How Are Recent Top 100 Prospects Doing In 2019?
We've seen quite a bit of turnover in the Top 100 so far this season, especially at the top, where Vladimir Guerrero Jr., Fernando Tatis Jr. and Eloy Jimenez all graduated, paving the way for a new No. 1 prospect in baseball.
While no longer prospects, we examine how 2019 is going for those who began the year on the list.
All stats are prior to the start of games on June 19th.
Vladimir Guerrero Jr, 3B, Blue Jays
Preseason Rank: 1
Stats: .253/.315/.432 7 HR, 99 wRC+
One of the most hyped prospects ever, Vlad Jr. struggled out of the gate. He was batting under the Mendoza line until he hit his first two major league home runs on May 14. Since then, he’s batting .278/.328/.513 for a 121 wRC+. Let us not forget: he is 20 years old.
Fernando Tatis Jr., SS, Padres
Preseason Rank: 2
Stats: .329/.385/.603 8 HR, 157 wRC+
Tatis has already accrued 1.9 fWAR in just 39 games. Although helped by his .426 BABIP, Tatis is raking since coming off the IL. A four-game series in Coors Field helped, too (3 HR. 10 hits). He’s playing like the best player on a Padres roster that includes Manny Machado.
Eloy Jimenez, LF, White Sox
Preseason Rank: 3
Stats: .254/.310/.497 12 HR, 114 wRC+
Despite one of the largest strikeout rates in baseball—28.9 percent, which is the 29th-worst among players with at least 150 plate appearances this season—Jimenez has been an above-average hitter, thanks to his big time power (70 power grade). Jimenez could become a full-time DH in the future, but his bat will keep his value high.
Nick Senzel, CF, Reds
Preseason Rank: 10
Stats: .261/.318/.466 6 HR, 101 wRC+
Senzel has transitioned to the outfield thanks to Eugenio Suarez manning the hot corner in Cincinnati. His arm has had no problem moving to center field. He has plenty of speed (29 feet/second) to play there full-time, and he’s been a league-average hitter as well.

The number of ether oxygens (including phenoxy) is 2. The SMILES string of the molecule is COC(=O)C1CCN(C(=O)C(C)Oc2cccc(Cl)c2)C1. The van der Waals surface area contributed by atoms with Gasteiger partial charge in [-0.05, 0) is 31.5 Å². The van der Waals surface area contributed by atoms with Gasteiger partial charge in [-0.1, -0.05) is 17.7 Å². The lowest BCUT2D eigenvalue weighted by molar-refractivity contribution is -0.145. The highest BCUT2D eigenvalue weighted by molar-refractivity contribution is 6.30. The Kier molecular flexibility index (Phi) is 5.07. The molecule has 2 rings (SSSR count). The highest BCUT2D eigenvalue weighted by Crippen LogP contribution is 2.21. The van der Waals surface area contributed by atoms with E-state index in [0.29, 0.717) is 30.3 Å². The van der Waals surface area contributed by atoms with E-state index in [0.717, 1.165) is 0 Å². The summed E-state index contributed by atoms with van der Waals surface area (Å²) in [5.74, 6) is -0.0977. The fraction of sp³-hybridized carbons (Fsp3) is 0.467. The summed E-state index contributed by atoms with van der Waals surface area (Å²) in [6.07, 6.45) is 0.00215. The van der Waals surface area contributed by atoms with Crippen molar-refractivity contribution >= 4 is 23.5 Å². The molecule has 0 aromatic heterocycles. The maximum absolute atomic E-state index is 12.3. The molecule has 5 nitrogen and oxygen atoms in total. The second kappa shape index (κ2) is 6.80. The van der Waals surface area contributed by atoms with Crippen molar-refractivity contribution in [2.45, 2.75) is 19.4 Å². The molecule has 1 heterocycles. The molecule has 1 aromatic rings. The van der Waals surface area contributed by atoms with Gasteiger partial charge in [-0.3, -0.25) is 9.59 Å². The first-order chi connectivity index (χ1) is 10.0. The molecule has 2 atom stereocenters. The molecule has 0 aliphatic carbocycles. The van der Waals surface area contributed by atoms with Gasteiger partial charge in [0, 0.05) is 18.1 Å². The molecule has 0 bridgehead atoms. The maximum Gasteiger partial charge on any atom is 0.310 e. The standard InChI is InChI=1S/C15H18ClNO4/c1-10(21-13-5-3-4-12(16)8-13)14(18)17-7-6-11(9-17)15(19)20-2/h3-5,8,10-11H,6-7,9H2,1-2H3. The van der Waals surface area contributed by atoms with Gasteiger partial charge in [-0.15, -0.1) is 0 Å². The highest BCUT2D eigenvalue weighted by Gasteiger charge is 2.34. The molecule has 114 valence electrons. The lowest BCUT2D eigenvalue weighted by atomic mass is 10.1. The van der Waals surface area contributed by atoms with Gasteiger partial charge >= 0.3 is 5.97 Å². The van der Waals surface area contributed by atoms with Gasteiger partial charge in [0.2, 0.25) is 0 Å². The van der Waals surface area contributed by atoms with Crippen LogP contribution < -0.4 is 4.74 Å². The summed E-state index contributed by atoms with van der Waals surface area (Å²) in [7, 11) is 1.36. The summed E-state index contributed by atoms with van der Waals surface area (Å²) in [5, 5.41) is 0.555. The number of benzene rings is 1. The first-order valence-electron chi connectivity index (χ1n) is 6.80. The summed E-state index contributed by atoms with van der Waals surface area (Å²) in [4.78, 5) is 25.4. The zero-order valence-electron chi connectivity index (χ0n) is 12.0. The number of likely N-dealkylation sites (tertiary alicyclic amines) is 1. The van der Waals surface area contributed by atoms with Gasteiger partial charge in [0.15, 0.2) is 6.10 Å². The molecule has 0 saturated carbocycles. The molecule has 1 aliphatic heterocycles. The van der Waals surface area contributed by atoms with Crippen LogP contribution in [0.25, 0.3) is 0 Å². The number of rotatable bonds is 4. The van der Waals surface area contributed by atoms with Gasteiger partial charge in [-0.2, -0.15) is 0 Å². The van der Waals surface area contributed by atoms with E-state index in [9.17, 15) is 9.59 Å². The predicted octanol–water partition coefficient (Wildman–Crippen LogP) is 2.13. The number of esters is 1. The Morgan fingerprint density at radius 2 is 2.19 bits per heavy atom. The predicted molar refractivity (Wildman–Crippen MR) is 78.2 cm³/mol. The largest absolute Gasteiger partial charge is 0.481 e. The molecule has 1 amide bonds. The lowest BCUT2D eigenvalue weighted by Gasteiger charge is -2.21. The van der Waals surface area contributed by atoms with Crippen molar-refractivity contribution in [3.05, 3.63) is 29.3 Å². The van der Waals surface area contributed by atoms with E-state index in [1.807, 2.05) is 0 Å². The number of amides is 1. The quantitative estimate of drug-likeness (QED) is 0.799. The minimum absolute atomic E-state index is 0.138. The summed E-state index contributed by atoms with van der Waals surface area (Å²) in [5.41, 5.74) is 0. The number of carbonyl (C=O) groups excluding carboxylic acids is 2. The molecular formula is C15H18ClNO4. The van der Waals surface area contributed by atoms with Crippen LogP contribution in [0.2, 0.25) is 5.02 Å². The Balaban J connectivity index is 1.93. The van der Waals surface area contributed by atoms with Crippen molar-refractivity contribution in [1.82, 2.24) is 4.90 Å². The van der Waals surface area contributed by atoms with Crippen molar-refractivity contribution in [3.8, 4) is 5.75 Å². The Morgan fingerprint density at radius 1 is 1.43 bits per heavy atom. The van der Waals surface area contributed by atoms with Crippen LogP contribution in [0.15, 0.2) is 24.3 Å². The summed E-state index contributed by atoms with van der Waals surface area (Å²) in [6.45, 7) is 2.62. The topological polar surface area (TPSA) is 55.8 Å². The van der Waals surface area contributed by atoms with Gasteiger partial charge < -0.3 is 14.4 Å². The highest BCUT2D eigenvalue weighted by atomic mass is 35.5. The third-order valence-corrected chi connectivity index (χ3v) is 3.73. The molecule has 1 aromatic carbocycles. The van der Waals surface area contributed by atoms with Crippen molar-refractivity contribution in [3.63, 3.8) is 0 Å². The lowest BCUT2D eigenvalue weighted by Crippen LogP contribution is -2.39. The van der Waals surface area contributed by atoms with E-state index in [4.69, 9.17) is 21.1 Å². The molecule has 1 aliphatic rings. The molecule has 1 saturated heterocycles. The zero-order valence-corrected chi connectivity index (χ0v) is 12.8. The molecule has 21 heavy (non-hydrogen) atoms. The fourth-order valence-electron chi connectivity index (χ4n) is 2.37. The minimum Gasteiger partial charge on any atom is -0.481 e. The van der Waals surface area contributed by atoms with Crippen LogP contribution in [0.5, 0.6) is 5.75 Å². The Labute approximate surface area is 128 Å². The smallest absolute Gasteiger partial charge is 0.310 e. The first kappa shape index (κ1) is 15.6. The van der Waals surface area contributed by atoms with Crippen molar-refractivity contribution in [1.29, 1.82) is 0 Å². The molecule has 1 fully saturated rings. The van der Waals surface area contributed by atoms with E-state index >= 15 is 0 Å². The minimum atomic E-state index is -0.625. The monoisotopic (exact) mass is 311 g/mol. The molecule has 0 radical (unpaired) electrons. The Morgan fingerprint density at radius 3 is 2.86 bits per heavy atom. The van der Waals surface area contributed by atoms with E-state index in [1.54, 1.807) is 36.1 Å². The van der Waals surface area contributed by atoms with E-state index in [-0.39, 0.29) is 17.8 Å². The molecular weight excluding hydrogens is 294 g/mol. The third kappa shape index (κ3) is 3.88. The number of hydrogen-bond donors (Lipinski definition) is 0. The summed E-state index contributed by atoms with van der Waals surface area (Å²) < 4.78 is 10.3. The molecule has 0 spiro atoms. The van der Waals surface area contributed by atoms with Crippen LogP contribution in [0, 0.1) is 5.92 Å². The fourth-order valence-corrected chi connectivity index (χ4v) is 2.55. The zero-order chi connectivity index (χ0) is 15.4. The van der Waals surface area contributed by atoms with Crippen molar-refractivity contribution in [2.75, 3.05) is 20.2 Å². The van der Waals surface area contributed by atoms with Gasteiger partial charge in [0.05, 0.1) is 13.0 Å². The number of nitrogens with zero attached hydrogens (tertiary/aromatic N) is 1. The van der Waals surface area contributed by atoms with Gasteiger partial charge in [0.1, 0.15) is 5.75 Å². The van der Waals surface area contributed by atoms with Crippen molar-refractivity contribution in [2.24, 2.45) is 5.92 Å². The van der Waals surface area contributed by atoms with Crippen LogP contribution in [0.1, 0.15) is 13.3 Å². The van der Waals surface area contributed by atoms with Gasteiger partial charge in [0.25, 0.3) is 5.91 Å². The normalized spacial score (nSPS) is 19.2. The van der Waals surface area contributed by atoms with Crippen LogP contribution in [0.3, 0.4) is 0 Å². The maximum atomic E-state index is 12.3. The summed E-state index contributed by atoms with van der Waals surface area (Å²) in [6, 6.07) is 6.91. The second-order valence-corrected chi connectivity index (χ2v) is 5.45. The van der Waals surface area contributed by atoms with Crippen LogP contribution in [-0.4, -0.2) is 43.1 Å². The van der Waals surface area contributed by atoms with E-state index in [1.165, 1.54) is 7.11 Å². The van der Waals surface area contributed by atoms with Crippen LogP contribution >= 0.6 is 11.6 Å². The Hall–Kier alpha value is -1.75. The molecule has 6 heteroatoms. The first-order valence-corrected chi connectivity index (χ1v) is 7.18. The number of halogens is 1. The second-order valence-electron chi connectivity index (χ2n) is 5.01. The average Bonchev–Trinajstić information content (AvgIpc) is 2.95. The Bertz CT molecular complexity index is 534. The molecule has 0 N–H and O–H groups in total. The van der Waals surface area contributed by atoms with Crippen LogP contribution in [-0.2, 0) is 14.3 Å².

Victor Robles, RF, Nationals
Preseason Rank: 11
Stats: .234/.303/.402 9 HR, 82 wRC+
Robles has struggled so far this year, mainly due to his inability to hit the ball hard. His hard hit rate (24.6 percent, 338th) and average exit velocity (80.9 mph, 359th) rank near the bottom of the league. Robles may not be the Bryce Harper replacement they were anticipating, but rather a Billy Hamilton-type player with impact speed and impressive defense—he currently ranks eighth among outfielders in Outs Above Average.
Alex Reyes, RHP, Cardinals
Preseason Rank: 19
Stats (AAA): 27 IP, 36 K, 23 BB, 7.67 ERA, 6.10 FIP
With his 3 IP for the Cardinals this year, Reyes has graduated from the top 100. He hasn’t been pitching well in Triple-A, but the Cardinals want to give him time to develop after two years lost to Tommy John and shoulder surgery. His 22 four-seam fastballs for the Cards this year have averaged 97 MPH, so the top-notch stuff is still there.
Mike Soroka, RHP, Braves
Preseason Rank: 25
Stats: 76.1 IP, 62 K, 19 BB, 2.12 ERA, 3.08 FIP
Even though he’s not a big strikeout pitcher, Soroka is a wizard at limiting hard contact. His changeup has 45 percent more horizontal movement than similar MLB changeups at his velocity. Soroka has the second-best ERA in baseball at 2.12, which ranks behind only the Dodgers’ Hyun-Jin Ryu.
Alex Verdugo, OF, Dodgers
Preseason Rank: 35
Stats: .296/.352/.458 5 HR 114 wRC+
Verdugo is antithetical to a 2019 hitter in a few ways. He rarely strikes out (11 percent) or walks (7.9 percent), but has enough power to be a very good hitter. He has slowed down a bit in June, but he should be a regular in the outfield for the Dodgers.
Tyler O’Neill, OF, Cardinals
Preseason Rank: 36
Stats: .263/.282/.395 1 HR, 77 wRC+
Acquired from the Mariners in 2017, O’Neill has struggled to make contact in the majors. His 40-plus percent strikeout rate the last two years has limited his impact, and he’s currently in Triple-A. The outfield is crowded in St. Louis, so O’Neill will need to improve his contact ability before coming up.
Danny Jansen, C, Blue Jays
Preseason Rank: 42
Stats: .172/.253/.245 2 HR, 37 wRC+
Jansen is not among the bevy of young Blue Jays who have made a big impact, but there are signs of better days ahead. He has a strong hard-hit rate (43 percent) and should be due for some progression in the second half. His expected wOBA (.296) is much higher than his actual wOBA (.229).